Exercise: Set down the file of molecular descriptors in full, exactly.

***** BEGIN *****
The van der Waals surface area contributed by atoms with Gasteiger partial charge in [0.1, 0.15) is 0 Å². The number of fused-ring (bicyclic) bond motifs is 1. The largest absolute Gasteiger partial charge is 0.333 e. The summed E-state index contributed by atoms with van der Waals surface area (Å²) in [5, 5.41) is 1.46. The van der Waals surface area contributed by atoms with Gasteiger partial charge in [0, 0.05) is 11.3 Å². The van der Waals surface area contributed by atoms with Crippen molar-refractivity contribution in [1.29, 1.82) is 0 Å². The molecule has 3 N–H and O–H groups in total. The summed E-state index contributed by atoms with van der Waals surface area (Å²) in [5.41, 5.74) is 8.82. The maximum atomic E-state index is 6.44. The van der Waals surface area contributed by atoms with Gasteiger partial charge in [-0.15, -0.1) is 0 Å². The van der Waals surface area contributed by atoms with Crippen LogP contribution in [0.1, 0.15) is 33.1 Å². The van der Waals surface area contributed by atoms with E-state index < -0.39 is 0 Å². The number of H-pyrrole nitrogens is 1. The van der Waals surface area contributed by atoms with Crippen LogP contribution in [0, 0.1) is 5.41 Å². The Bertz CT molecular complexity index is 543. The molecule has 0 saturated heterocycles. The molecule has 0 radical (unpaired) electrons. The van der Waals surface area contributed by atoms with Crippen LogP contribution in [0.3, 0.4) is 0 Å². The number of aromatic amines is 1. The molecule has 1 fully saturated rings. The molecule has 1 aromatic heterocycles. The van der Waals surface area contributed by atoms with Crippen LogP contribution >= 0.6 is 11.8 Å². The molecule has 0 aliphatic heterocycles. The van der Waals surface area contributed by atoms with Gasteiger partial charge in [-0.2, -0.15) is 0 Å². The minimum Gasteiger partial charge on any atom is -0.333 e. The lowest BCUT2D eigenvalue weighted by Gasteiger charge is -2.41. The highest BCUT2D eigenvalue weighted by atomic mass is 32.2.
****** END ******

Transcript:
The van der Waals surface area contributed by atoms with Gasteiger partial charge in [0.1, 0.15) is 0 Å². The number of fused-ring (bicyclic) bond motifs is 1. The largest absolute Gasteiger partial charge is 0.333 e. The summed E-state index contributed by atoms with van der Waals surface area (Å²) in [5, 5.41) is 1.46. The van der Waals surface area contributed by atoms with Gasteiger partial charge in [0, 0.05) is 11.3 Å². The van der Waals surface area contributed by atoms with Crippen molar-refractivity contribution in [1.29, 1.82) is 0 Å². The molecule has 3 N–H and O–H groups in total. The summed E-state index contributed by atoms with van der Waals surface area (Å²) in [5.41, 5.74) is 8.82. The maximum atomic E-state index is 6.44. The van der Waals surface area contributed by atoms with Gasteiger partial charge in [-0.15, -0.1) is 0 Å². The van der Waals surface area contributed by atoms with Crippen LogP contribution in [0.1, 0.15) is 33.1 Å². The van der Waals surface area contributed by atoms with E-state index < -0.39 is 0 Å². The number of H-pyrrole nitrogens is 1. The van der Waals surface area contributed by atoms with Crippen LogP contribution in [0, 0.1) is 5.41 Å². The Bertz CT molecular complexity index is 543. The molecule has 0 saturated heterocycles. The molecule has 0 radical (unpaired) electrons. The van der Waals surface area contributed by atoms with Crippen LogP contribution in [0.3, 0.4) is 0 Å². The number of aromatic amines is 1. The molecule has 1 fully saturated rings. The molecule has 1 aromatic heterocycles. The van der Waals surface area contributed by atoms with Crippen LogP contribution >= 0.6 is 11.8 Å². The molecule has 0 aliphatic heterocycles. The van der Waals surface area contributed by atoms with Gasteiger partial charge in [-0.2, -0.15) is 0 Å². The minimum Gasteiger partial charge on any atom is -0.333 e. The lowest BCUT2D eigenvalue weighted by Gasteiger charge is -2.41. The highest BCUT2D eigenvalue weighted by atomic mass is 32.2.